The company attributed reduced cash flow in the first half to a one-off shortening in trade creditor terms while it finalised a new trade facility. Cannaccord Genuity expects FY19 growth of 2% like-for-like in physical stores and 25% online. There is limited local competition in what the broker describes as a $1bn market, and this is mostly focused on an older demographic.
Domestically, beme, owned by Noni B ((NBL)), and My Size are the closest competitors. Both retailers has significantly fewer stores and tend to have ranges at lower price points. Autograph, also owned by Noni B, and Taking Shape specialise in larger sizes but appear more focused on an older demographic.
Adairs has the largest national footprint of its peer group and is also developing a deep knowledge of customer preferences. On this basis, the company's investment in online channels, if this continues to be successful, will provide a buffer against a weakening consumers/housing backdrop, Canaccord Genuity asserts.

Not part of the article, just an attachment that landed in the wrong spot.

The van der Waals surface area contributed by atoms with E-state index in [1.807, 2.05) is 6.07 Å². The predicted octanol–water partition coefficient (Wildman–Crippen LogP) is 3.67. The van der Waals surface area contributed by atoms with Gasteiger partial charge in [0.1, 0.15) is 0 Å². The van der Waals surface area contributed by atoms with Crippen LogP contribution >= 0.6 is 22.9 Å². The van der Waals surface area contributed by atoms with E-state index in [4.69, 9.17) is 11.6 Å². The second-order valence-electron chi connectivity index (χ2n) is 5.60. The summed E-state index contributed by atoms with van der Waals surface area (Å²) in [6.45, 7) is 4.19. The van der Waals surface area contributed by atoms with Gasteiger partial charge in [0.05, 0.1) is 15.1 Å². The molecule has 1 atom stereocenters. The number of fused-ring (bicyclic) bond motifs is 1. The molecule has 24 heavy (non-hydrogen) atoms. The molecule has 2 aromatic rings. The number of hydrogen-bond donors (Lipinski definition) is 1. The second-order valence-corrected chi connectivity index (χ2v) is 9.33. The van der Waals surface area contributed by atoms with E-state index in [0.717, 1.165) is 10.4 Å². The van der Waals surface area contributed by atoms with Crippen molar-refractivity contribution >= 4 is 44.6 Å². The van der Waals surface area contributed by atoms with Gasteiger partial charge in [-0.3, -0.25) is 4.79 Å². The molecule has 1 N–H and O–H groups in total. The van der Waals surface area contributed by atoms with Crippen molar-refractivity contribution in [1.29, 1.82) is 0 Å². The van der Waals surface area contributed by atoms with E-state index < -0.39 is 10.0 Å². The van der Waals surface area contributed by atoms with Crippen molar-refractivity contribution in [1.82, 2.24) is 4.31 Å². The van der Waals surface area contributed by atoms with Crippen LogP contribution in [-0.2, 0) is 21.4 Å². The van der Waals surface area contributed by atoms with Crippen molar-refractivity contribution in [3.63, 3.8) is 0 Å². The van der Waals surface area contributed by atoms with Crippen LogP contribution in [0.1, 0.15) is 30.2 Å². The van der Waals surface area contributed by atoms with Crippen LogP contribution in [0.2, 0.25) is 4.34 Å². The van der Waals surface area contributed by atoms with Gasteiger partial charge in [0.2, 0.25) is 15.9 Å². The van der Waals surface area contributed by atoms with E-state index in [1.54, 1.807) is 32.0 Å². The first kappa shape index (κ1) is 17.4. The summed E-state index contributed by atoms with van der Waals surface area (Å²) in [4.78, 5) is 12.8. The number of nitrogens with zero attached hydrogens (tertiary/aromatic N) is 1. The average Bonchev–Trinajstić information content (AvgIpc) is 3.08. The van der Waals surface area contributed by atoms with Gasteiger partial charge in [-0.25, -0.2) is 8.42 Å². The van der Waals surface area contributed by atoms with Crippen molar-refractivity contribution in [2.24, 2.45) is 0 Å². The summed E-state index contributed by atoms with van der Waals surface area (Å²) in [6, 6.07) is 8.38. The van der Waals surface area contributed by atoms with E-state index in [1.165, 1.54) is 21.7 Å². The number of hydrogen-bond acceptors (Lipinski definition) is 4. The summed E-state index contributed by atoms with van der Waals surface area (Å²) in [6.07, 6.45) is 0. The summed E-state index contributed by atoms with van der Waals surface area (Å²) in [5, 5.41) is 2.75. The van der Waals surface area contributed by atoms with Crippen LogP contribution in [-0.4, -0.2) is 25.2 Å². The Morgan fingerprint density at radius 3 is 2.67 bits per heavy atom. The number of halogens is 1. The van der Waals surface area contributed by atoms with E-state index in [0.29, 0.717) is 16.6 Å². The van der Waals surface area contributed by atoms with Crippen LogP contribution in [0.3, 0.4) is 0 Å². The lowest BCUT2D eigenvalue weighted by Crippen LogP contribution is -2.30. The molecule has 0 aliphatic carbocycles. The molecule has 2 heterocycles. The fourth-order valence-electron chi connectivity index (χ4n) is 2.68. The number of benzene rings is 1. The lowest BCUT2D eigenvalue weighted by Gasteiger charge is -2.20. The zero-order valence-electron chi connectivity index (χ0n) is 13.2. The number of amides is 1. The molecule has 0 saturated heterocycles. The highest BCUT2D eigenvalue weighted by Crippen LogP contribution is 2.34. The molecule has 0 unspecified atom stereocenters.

Morgans agrees that the company's ability to sustain solid sales growth is becoming sharply evident, despite weakness in macro housing conditions. The company has transitioned from being a retailer of third-party linen, bedding and towel products to stocking and designing its own ranges which incorporate fashion trends and inspire customer loyalty.
Category expansion has also been successful, with the product range growing at around twice the rate of core products since the IPO in June 2015. Category expansion is seen driving like-for-like sales rather than a higher average basket price.